My cardiologist friend recently learned that his personal primary care doctor turned his practice into a concierge model by affiliating with MDVIP. My friend wasn’t crazy about paying $1,500 a year to stay in the practice, but after a scary bout with pneumonia, he is now singing the praises of having an internist who cares for him like he is “the only patient on the planet.”
While my friend insists that he doesn’t have a moral issue with embracing the world of two-tiered medicine, he compared it to buying a high-priced BMW M6.
“What is more important to me, access to a doctor or a fancy car?” he asked.
I wondered if he felt like he had to justify it to me, or to himself.
Would the same justification be needed if he were telling me about paying more to send his child to a private school, taking a long-awaited European vacation with his wife or even going to a hair stylist versus a barber?
In a capitalistic society, what could be more reasonable than deciding to pay more to receive a higher level of service and access from the person you rely on most for your healthcare?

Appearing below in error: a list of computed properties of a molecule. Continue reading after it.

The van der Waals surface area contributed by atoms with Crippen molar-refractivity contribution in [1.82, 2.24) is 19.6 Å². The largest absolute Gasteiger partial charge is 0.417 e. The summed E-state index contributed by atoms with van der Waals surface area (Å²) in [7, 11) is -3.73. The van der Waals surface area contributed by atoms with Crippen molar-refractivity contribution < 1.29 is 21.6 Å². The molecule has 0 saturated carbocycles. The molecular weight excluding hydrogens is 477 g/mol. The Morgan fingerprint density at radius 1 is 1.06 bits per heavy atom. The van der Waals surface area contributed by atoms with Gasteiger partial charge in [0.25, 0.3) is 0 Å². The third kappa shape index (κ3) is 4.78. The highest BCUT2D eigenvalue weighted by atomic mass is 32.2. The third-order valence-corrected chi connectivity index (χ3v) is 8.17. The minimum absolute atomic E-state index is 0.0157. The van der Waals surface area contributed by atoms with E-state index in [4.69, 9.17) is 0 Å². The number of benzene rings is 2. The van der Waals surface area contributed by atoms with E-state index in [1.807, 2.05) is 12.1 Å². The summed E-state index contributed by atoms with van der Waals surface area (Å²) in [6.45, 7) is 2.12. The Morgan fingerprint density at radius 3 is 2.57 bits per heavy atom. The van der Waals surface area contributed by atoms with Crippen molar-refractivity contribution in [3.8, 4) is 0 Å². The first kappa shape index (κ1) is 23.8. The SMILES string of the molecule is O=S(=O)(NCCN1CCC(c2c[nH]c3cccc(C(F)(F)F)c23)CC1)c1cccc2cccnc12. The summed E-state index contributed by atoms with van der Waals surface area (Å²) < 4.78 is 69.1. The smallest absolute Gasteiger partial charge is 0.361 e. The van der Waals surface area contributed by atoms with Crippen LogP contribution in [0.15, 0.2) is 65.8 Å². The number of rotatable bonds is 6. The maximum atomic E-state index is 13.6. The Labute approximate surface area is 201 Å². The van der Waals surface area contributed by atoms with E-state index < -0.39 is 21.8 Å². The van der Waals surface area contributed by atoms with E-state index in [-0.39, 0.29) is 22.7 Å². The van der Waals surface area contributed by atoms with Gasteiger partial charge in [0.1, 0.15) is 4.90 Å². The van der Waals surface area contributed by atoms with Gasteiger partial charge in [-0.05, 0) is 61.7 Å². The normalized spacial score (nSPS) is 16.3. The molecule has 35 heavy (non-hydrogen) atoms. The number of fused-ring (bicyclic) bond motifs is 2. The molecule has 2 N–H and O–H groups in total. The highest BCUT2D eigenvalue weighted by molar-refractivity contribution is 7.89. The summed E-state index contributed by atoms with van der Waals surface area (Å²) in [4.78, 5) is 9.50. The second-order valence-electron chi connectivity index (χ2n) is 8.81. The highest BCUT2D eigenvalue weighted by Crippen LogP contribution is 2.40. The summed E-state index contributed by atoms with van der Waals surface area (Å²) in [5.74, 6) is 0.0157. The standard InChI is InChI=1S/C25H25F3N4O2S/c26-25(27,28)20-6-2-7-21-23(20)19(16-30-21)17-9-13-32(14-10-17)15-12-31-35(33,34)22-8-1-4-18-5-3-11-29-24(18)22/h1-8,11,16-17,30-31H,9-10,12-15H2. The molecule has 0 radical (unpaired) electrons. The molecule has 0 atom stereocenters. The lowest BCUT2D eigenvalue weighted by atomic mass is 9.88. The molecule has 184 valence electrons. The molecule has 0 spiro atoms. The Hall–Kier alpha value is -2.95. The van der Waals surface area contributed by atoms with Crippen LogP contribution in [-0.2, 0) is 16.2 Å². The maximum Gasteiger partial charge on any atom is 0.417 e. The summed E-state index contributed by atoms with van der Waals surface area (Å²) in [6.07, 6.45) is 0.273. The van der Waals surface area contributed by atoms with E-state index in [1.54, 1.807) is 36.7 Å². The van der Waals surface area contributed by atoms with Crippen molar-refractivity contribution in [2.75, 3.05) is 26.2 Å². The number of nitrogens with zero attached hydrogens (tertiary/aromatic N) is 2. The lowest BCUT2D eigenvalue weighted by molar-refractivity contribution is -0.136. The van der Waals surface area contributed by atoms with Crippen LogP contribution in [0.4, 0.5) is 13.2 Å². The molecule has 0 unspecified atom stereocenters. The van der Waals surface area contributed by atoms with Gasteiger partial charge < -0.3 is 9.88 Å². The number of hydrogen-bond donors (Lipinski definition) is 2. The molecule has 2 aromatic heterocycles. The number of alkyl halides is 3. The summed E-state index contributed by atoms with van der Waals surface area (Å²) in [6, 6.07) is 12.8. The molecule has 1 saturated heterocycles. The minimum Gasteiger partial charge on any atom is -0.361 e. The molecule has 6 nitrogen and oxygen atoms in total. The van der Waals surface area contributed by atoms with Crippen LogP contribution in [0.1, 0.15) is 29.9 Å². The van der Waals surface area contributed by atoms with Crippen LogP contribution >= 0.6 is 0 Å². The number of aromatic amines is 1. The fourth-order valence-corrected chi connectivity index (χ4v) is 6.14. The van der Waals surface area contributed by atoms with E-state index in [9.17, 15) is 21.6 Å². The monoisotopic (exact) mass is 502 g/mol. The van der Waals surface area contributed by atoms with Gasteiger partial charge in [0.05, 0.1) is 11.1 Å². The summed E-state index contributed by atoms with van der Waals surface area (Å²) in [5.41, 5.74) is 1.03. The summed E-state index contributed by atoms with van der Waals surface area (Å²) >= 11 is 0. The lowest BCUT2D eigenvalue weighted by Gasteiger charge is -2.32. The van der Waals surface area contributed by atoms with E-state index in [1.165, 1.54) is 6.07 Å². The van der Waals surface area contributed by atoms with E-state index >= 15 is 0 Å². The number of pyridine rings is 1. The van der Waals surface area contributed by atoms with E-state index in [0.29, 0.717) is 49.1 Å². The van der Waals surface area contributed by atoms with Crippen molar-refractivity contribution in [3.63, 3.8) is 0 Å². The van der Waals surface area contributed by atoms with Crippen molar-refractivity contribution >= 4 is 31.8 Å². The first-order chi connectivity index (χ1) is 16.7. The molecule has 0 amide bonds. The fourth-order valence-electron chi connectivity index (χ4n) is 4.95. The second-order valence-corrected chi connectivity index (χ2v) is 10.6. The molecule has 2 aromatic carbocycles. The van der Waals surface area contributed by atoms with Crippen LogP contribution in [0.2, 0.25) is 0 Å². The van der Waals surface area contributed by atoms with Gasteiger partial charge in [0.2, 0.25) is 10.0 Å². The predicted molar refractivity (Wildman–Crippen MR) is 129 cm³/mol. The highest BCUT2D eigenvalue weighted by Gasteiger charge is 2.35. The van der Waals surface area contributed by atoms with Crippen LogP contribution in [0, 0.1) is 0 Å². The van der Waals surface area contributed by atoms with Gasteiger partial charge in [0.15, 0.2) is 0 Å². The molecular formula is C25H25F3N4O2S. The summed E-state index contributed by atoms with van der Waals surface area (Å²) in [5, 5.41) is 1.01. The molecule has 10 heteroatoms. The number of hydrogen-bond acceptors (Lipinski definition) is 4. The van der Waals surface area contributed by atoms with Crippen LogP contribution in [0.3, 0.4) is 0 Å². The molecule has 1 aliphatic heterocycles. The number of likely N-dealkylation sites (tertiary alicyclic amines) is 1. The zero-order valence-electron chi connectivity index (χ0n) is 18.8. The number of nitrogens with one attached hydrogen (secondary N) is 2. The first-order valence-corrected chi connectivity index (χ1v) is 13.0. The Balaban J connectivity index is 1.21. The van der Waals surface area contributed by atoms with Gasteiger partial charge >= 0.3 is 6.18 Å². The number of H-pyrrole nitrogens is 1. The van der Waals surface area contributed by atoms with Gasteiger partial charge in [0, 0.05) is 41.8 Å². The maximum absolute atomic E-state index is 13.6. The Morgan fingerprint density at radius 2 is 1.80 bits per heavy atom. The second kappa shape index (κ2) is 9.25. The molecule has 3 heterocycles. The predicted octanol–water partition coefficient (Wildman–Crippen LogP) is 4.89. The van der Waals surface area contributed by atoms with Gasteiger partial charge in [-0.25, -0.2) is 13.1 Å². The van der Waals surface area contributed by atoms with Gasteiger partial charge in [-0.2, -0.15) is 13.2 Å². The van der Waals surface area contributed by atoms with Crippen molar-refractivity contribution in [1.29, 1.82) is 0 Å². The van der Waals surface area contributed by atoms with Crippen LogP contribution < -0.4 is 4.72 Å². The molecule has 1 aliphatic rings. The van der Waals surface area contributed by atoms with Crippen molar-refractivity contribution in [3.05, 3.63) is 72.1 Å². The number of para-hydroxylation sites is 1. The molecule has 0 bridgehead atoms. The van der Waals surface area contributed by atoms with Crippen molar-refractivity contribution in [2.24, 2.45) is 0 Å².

Like education, I believe that everyone in our country has a right to receive good healthcare regardless of ability to pay. But, if I have the means and decide that it is important to me to have a comprehensive two-hour physical, 24/7 access and other perks from my doctor, then I should be able to buy it.
P&G, the consumer goods and services conglomerate that bought MDVIP last year, is banking that many people will feel the same way. It considers healthcare a key segment in its portfolio of businesses and MDVIP is the hottest company they have in that sector. It currently has 450 physicians serving 160,000 patients.
Piedmont Healthcare employs five primary care physicians who are part of MDVIP. While this is a small fraction of the 140 primary care doctors that Piedmont employs, it provides an important option for consumers wanting to pay more to have a doctor who limits his practice to 600 patients, compared to the average of 2,000 in a typical physician practice.
Because of this math, a concern about concierge medicine is that it will worsen the primary care physician shortage in the United States. But I wonder if more of our best and brightest might pursue a career in primary care if there are more market-based compensation options. After all, while they are worthy options, not every lawyer wants to spend his career as a public defender and not every engineer wants to work for the Army Corps of Engineers.
“Are physicians public servants or independent entrepreneurs?” my friend the cardiologist asked.
Won’t we all be better off if we leave that choice up to them?